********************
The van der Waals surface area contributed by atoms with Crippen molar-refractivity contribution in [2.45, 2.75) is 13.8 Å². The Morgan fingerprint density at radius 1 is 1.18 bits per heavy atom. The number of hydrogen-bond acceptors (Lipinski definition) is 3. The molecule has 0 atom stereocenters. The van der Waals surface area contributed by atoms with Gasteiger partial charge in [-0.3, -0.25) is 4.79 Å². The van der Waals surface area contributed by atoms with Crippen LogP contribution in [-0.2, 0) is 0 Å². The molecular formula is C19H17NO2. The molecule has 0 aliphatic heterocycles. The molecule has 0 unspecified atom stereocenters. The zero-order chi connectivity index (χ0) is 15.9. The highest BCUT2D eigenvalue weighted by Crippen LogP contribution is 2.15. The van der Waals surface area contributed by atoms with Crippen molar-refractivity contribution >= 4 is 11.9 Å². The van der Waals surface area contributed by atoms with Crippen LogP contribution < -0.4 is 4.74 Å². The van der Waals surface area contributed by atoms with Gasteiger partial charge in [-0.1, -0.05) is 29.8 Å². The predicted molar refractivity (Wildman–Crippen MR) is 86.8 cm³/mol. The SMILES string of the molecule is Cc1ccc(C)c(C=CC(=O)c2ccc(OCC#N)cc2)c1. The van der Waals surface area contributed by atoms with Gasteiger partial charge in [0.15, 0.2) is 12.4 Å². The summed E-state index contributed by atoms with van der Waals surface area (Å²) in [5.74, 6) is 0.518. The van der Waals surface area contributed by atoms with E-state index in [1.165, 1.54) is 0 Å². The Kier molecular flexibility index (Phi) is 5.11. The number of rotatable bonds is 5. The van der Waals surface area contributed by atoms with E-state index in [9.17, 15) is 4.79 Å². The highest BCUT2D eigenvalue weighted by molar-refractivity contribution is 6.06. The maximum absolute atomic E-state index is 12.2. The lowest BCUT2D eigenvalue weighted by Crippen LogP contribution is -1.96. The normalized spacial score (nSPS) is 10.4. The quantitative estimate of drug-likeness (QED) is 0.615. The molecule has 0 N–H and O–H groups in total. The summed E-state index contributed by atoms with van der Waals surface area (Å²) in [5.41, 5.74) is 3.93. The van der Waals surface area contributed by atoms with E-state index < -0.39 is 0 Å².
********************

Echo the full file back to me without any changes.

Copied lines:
The van der Waals surface area contributed by atoms with Crippen molar-refractivity contribution in [2.45, 2.75) is 13.8 Å². The Morgan fingerprint density at radius 1 is 1.18 bits per heavy atom. The number of hydrogen-bond acceptors (Lipinski definition) is 3. The molecule has 0 atom stereocenters. The van der Waals surface area contributed by atoms with Gasteiger partial charge in [-0.3, -0.25) is 4.79 Å². The van der Waals surface area contributed by atoms with Crippen LogP contribution in [-0.2, 0) is 0 Å². The molecular formula is C19H17NO2. The molecule has 0 aliphatic heterocycles. The molecule has 0 unspecified atom stereocenters. The zero-order chi connectivity index (χ0) is 15.9. The highest BCUT2D eigenvalue weighted by Crippen LogP contribution is 2.15. The van der Waals surface area contributed by atoms with Crippen molar-refractivity contribution >= 4 is 11.9 Å². The van der Waals surface area contributed by atoms with Crippen LogP contribution < -0.4 is 4.74 Å². The van der Waals surface area contributed by atoms with Gasteiger partial charge in [-0.1, -0.05) is 29.8 Å². The predicted molar refractivity (Wildman–Crippen MR) is 86.8 cm³/mol. The SMILES string of the molecule is Cc1ccc(C)c(C=CC(=O)c2ccc(OCC#N)cc2)c1. The van der Waals surface area contributed by atoms with Gasteiger partial charge in [0.15, 0.2) is 12.4 Å². The summed E-state index contributed by atoms with van der Waals surface area (Å²) in [5.74, 6) is 0.518. The van der Waals surface area contributed by atoms with E-state index in [1.165, 1.54) is 0 Å². The Kier molecular flexibility index (Phi) is 5.11. The number of rotatable bonds is 5. The van der Waals surface area contributed by atoms with E-state index in [9.17, 15) is 4.79 Å². The highest BCUT2D eigenvalue weighted by molar-refractivity contribution is 6.06. The maximum absolute atomic E-state index is 12.2. The lowest BCUT2D eigenvalue weighted by Crippen LogP contribution is -1.96. The normalized spacial score (nSPS) is 10.4. The quantitative estimate of drug-likeness (QED) is 0.615. The molecule has 0 N–H and O–H groups in total. The summed E-state index contributed by atoms with van der Waals surface area (Å²) in [5.41, 5.74) is 3.93. The van der Waals surface area contributed by atoms with E-state index < -0.39 is 0 Å².